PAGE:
All skills capped at 3.

Redacted Snow says:
 You know, when I tell people I have been discussing game concepts with you in the early hours, they panic and run away before I can even tell them what the game is.
 I tried to explain Alzheimer's: The Forgetting to Ku, but to no avail.

Shakey Box says:
 Why not?
 It seems very interesting.

Redacted Snow says:
 It's almost as if they expect this comination to produce very silly games
 We need better PR, clearly

Shakey Box says:
Yes.
 Who would represent us?
 They'd need to listen first.

Redacted Snow says:
 Who does the Old Spice ads? I'd like to hire them to handle the publicity.

Shakey Box says:
 We'd have some sort of court action or somthing...
 Parents complaining about their children.
 Or whatever.

Redacted Snow says:
 But then it turns out the children are games. And the Judge is Leo. The lawyers are Luke and a giraffe.
 The giraffe sprouts afterburners
 It blows up Saturn.
 Then people would get it

Shakey Box says:
Oh, the person who had a vagina turned into a penis is dating a man dressed as a woman.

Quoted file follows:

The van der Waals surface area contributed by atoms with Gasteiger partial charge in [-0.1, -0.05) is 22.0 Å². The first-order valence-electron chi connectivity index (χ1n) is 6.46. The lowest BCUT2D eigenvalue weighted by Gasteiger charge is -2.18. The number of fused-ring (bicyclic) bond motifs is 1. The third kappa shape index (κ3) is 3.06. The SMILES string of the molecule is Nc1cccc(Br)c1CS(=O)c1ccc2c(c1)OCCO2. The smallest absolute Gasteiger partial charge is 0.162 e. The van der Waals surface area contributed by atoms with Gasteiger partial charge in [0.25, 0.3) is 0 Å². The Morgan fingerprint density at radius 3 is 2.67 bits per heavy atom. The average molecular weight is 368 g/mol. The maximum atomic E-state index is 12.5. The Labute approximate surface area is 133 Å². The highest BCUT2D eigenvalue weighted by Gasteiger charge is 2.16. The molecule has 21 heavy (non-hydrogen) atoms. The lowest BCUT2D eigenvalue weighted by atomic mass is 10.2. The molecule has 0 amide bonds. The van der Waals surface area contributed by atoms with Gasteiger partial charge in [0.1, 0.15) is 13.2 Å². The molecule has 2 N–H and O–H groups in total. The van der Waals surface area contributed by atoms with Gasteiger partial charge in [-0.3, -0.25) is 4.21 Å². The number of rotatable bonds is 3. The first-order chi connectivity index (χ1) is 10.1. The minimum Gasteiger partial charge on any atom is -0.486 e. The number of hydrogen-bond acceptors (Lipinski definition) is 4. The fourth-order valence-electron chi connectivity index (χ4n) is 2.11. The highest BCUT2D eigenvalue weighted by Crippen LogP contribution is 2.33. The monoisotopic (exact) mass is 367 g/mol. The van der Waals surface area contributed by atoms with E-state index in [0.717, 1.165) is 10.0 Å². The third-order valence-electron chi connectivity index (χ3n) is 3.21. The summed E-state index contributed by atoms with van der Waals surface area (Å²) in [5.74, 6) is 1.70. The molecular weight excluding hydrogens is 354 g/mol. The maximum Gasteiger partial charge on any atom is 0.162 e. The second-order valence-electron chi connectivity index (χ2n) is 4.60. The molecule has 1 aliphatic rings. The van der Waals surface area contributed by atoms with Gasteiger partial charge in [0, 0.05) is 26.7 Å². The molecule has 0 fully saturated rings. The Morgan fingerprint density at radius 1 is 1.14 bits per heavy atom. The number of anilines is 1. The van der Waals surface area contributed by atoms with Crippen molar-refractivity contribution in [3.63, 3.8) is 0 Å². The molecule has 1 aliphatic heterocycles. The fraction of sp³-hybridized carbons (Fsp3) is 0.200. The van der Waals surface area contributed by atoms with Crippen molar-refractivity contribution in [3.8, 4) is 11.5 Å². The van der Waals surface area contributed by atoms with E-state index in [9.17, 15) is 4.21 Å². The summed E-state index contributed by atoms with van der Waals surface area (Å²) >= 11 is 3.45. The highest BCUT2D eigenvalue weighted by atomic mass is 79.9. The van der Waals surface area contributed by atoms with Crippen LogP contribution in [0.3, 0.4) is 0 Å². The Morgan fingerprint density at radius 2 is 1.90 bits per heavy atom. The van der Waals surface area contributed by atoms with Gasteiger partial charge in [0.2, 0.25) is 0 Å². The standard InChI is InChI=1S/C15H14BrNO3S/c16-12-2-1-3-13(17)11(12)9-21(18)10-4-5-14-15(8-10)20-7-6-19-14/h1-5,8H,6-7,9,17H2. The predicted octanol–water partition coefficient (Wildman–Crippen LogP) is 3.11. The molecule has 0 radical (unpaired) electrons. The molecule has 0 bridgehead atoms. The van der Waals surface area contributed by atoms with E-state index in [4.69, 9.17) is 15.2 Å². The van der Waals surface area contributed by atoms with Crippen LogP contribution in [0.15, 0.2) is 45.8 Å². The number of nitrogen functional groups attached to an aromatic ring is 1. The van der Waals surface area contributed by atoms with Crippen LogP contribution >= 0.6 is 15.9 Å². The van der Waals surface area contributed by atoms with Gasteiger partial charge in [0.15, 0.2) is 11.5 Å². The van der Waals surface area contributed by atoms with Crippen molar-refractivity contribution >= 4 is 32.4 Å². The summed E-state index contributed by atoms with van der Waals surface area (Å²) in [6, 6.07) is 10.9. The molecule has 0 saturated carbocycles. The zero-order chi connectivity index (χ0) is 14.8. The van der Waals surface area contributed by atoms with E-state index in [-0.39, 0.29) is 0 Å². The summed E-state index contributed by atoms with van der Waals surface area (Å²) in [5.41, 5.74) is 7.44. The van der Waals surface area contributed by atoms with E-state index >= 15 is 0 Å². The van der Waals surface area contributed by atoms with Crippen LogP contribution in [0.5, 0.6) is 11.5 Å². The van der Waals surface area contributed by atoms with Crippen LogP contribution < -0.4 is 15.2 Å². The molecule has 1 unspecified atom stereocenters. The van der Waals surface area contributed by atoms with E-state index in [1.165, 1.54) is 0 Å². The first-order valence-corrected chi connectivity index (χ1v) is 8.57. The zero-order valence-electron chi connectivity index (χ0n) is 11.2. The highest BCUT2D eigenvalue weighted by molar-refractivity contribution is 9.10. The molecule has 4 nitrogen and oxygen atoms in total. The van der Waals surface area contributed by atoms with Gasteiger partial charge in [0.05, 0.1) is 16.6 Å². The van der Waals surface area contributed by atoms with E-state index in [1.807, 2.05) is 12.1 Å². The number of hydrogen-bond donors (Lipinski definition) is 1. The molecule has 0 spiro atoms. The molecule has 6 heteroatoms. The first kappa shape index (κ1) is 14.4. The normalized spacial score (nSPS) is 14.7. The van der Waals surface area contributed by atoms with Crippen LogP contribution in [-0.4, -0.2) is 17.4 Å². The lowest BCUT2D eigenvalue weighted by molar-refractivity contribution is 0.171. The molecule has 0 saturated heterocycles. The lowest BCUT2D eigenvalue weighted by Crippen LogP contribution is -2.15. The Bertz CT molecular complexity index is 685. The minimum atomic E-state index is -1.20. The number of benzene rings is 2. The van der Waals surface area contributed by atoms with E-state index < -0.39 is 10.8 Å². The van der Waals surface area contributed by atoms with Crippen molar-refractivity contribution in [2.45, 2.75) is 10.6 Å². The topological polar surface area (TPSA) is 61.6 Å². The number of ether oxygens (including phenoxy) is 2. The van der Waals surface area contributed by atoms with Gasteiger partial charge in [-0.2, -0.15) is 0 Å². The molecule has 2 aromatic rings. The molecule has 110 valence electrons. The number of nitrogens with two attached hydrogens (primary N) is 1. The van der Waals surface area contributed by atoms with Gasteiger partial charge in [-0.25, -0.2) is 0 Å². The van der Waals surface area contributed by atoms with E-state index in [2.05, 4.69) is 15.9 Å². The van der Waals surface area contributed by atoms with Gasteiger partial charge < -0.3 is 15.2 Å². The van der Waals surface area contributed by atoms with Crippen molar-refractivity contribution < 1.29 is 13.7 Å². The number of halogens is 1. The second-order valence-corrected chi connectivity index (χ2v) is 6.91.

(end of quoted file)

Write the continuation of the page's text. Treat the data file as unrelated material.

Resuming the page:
Redacted Snow says:
 This makes perfect sense.

Shakey Box says:
 Yes.

Redacted Snow says:
 Also I feel it should perhaps be our marketing slogan. That sentence you just said, that will be the corporate motto.

Shakey Box says:
 Wonderful.
 You do realise this will only make it harder on the Old Spice team.
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 This is the first page. They won't be explained until the last page, if ever.

Big image under here )
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 Day 08 – A book everyone should read at least once

I think any of the books mentioned in the various "Best book ever/today/last 12 months/with pictures of frogs on the cover" questions should of course get some sort of vague mention here. So there they are, being vaguely mentioned. Go read them.

For some new suggestions I haven't already covered, here are some suggestions:

For non-fiction, The Art of Loving, by Erich Fromm. Despite what the name may sound like it's not a dodgy romantic self-help book, pick-up artist guide, or karma sutra copy. It's a look at a particular aspect of human nature that sits as a companion to Fromm's Escape from Freedom and Man for  Himself. Whilst some aspects of Fromm's world views are a bit off these days, the main ideas are interesting, and will probably make you a better person.